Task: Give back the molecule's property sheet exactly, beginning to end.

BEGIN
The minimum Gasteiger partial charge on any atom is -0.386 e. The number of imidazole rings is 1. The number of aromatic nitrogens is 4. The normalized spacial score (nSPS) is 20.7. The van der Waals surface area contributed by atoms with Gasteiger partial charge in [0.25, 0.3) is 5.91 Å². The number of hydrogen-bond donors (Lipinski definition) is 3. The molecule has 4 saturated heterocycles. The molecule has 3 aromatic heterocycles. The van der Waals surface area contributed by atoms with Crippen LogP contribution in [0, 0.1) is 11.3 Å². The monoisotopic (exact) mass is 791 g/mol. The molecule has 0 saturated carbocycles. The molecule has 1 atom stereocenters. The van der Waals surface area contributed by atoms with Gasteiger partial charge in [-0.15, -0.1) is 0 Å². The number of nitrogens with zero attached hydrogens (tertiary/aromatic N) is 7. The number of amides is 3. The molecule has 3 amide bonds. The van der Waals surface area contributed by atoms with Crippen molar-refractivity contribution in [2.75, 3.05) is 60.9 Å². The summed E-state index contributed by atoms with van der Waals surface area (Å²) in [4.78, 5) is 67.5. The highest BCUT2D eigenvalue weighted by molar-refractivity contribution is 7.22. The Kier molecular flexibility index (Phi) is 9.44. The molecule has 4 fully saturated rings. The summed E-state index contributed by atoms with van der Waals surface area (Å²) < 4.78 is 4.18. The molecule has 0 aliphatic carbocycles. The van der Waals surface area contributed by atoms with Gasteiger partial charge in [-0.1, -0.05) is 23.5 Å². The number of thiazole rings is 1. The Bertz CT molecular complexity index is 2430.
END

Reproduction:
The minimum Gasteiger partial charge on any atom is -0.386 e. The number of imidazole rings is 1. The number of aromatic nitrogens is 4. The normalized spacial score (nSPS) is 20.7. The van der Waals surface area contributed by atoms with Gasteiger partial charge in [0.25, 0.3) is 5.91 Å². The number of hydrogen-bond donors (Lipinski definition) is 3. The molecule has 4 saturated heterocycles. The molecule has 3 aromatic heterocycles. The van der Waals surface area contributed by atoms with Crippen LogP contribution in [0, 0.1) is 11.3 Å². The monoisotopic (exact) mass is 791 g/mol. The molecule has 0 saturated carbocycles. The molecule has 1 atom stereocenters. The van der Waals surface area contributed by atoms with Gasteiger partial charge in [-0.15, -0.1) is 0 Å². The number of nitrogens with zero attached hydrogens (tertiary/aromatic N) is 7. The number of amides is 3. The molecule has 3 amide bonds. The van der Waals surface area contributed by atoms with Crippen molar-refractivity contribution in [2.75, 3.05) is 60.9 Å². The summed E-state index contributed by atoms with van der Waals surface area (Å²) in [4.78, 5) is 67.5. The highest BCUT2D eigenvalue weighted by molar-refractivity contribution is 7.22. The Kier molecular flexibility index (Phi) is 9.44. The molecule has 4 fully saturated rings. The summed E-state index contributed by atoms with van der Waals surface area (Å²) < 4.78 is 4.18. The molecule has 0 aliphatic carbocycles. The van der Waals surface area contributed by atoms with Gasteiger partial charge in [-0.1, -0.05) is 23.5 Å². The number of thiazole rings is 1. The Bertz CT molecular complexity index is 2430.